Tiny gardens still produce an amazing amount of waste - but don't waste it, compost it!
It's hard to keep your compost pile going through the winter - even if you can get to it. Cold temperatures stall the micro herd in their tracks, and make it impossible to continue with frozen and chilled kitchen scraps on the menu.
A trash can will keep it all neatly tucked away, while it rots down and turns into black gold to fertilize your plants and make your soil more porous and rich. No store bought product can do what compost does.
Here's a way to get the process to carry on even through cold snaps and chilly times. It's useful to have garbage cans around in the garden; they get a lot of use for capturing rainwater, and making compost tea, but when winter is just around the corner the water has to be drained and the buckets and cans emptied in readiness for freezing temperatures.
Instead of putting them away, why not keep using them?
Start with a trash can - any kind will do, but plastic ones in a dark
color will be less visible. A round trash can, or a Rubbermaid tub will
work just as well.
If you have a few bushes or shrubs, tuck it behind those to disguise it.
Here's my plan; fill the bottom half of the garbage can with dry fall leaves. Place a large 20 liter bucket on top of it, then fill in the sides between the bucket and the can until you reach the top.
This is where you'll put your kitchen scraps over the winter, with the leaves acting as insulation to keep the scraps and the micro herd just above freezing.
A shovel full of mature compost will add the
micro organisms and a few worm eggs which will hatch and start the all
important task of breaking the scraps down.
In the winter, if it's cold in the forecast, put a layer of dry fall leaves in the bottom to insulate the next part of it, a large 20 liter bucket.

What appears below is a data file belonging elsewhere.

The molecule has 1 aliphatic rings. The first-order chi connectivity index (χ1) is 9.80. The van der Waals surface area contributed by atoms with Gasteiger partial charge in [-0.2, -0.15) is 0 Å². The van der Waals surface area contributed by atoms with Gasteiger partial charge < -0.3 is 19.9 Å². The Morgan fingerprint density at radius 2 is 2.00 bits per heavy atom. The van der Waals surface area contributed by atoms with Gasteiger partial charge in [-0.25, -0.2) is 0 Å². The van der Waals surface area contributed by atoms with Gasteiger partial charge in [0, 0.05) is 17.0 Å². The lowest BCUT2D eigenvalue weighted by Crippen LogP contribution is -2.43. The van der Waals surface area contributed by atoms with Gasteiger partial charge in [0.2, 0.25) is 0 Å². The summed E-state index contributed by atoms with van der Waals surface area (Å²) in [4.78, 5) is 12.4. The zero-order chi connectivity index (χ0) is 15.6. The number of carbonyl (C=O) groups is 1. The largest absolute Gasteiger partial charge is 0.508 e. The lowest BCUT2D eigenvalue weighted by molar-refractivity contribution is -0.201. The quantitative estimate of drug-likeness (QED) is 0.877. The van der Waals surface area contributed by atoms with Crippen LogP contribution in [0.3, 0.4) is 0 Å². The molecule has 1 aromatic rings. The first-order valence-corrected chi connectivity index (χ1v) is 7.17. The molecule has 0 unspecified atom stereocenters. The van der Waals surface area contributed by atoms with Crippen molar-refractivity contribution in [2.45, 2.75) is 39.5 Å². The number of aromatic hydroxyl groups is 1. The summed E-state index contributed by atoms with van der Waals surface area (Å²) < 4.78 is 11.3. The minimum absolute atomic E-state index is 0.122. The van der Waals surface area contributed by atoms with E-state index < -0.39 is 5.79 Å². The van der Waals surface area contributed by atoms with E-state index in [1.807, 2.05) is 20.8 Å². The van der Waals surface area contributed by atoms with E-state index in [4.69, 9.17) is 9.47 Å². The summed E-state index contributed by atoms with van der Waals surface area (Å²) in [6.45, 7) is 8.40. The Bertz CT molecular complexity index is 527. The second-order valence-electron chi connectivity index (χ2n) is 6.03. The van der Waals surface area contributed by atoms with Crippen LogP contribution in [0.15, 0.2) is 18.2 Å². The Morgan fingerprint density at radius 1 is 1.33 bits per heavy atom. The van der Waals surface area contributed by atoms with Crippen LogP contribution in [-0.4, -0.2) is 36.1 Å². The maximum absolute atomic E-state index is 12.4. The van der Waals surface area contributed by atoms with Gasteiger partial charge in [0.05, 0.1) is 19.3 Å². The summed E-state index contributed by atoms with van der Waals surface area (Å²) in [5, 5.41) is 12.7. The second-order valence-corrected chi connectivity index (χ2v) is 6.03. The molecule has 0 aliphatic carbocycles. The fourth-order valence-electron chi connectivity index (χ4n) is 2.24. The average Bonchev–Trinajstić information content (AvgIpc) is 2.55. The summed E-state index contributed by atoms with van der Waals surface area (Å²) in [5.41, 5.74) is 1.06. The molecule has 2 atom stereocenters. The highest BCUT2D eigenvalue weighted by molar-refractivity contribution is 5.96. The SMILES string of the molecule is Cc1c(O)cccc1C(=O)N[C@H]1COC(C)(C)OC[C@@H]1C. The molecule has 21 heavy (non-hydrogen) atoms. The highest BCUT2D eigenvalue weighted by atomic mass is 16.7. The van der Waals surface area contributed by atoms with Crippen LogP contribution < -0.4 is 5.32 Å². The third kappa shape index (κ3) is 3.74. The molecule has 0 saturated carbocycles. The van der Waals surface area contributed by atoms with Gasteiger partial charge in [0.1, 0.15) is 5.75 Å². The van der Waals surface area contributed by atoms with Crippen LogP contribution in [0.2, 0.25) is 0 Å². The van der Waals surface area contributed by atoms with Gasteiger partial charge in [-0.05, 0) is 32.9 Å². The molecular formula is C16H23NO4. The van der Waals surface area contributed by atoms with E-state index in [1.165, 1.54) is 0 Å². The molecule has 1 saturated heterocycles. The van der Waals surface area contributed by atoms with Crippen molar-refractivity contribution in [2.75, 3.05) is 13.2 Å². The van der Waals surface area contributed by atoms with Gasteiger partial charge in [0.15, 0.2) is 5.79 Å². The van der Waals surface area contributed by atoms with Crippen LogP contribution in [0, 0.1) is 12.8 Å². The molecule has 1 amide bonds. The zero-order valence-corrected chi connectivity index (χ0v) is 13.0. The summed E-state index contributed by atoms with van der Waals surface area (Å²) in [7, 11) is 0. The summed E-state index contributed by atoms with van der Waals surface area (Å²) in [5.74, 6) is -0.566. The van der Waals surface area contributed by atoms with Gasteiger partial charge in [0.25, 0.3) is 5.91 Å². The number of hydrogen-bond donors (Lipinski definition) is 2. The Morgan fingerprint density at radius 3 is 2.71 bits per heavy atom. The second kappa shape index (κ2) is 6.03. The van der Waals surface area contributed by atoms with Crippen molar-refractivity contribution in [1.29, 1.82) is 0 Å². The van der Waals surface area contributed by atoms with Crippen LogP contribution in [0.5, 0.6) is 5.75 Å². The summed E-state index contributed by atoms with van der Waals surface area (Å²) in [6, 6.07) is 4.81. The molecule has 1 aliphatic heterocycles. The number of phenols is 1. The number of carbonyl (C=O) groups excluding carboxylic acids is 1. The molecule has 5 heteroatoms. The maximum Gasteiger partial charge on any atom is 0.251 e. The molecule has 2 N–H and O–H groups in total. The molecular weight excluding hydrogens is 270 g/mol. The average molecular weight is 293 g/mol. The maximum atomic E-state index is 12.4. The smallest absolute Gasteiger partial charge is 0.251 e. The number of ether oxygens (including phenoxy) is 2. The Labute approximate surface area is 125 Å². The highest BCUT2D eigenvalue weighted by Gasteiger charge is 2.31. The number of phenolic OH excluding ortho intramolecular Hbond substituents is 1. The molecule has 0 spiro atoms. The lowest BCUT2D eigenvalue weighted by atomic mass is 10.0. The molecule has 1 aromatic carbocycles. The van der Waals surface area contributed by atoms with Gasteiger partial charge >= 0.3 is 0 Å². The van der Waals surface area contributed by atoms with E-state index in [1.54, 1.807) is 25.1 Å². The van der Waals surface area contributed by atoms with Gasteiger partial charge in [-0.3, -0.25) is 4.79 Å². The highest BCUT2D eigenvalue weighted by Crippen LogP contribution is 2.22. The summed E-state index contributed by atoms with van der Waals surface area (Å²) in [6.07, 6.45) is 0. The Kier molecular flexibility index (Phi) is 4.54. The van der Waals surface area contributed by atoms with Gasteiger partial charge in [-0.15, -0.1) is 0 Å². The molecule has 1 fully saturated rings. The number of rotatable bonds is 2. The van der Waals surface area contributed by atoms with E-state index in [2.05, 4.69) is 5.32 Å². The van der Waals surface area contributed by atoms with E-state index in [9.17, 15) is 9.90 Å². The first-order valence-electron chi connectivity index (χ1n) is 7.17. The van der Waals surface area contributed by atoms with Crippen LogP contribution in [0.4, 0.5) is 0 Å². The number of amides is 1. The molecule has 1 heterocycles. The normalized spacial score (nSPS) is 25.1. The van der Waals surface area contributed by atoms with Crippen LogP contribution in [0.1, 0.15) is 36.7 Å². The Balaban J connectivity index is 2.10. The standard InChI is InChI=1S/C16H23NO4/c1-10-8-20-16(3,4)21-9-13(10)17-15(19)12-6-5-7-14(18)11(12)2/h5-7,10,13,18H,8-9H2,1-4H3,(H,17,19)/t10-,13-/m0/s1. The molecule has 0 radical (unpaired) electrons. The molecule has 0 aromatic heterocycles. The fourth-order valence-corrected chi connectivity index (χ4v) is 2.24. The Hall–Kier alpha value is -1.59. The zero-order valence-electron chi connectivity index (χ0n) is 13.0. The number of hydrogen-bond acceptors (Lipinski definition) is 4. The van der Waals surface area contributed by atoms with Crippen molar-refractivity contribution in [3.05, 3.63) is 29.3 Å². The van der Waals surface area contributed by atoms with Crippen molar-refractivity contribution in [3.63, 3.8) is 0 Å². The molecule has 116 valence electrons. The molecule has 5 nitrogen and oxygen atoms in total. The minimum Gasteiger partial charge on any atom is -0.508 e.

This is to keep the compost in one place, and believe me, it can get messy. In the spring, you can easily pull the bucket out and dump it into a more convenient composting system, such as a tumbler or wire bin.
Drill a few holes in the bottom of it, to let any moisture drain out. Excess moisture will not only make it incredibly heavy, but it will smell awful. The decomposing cycle depends on air to allow the microbes to survive.
It's also a fallacy to put the composter in the sun - it will create its own heat just from the living and breathing microbes - extra heat will just cook them.
Snow, on the other hand, will insulate the compost, keeping it from freezing right through.
Start adding your kitchen scraps, alternating with some soil from the garden to inoculate it with bacteria, earth worm eggs, fungus and all the other members of the micro herd.
Without these, nothing will happen.
The layers don't have to be perfect, but they shouldn't be too thick, in fact, ideally, you'll mix the soil and the kitchen scraps together a bit, to make it easier for the microbes to find the new delicious organic matter.
When spring arrives, the partially rotted down scraps can be easily tipped into a new compost bin, where they'll continue to decompose and heat up.
Since they've never been frozen (with any luck) you'll be able to do this early in the spring so you'll have a new batch of mature compost for seed starting or top dressing when planting your vegetable garden.
Don't thank me now, that can wait until you have that first crisp salad of the season.
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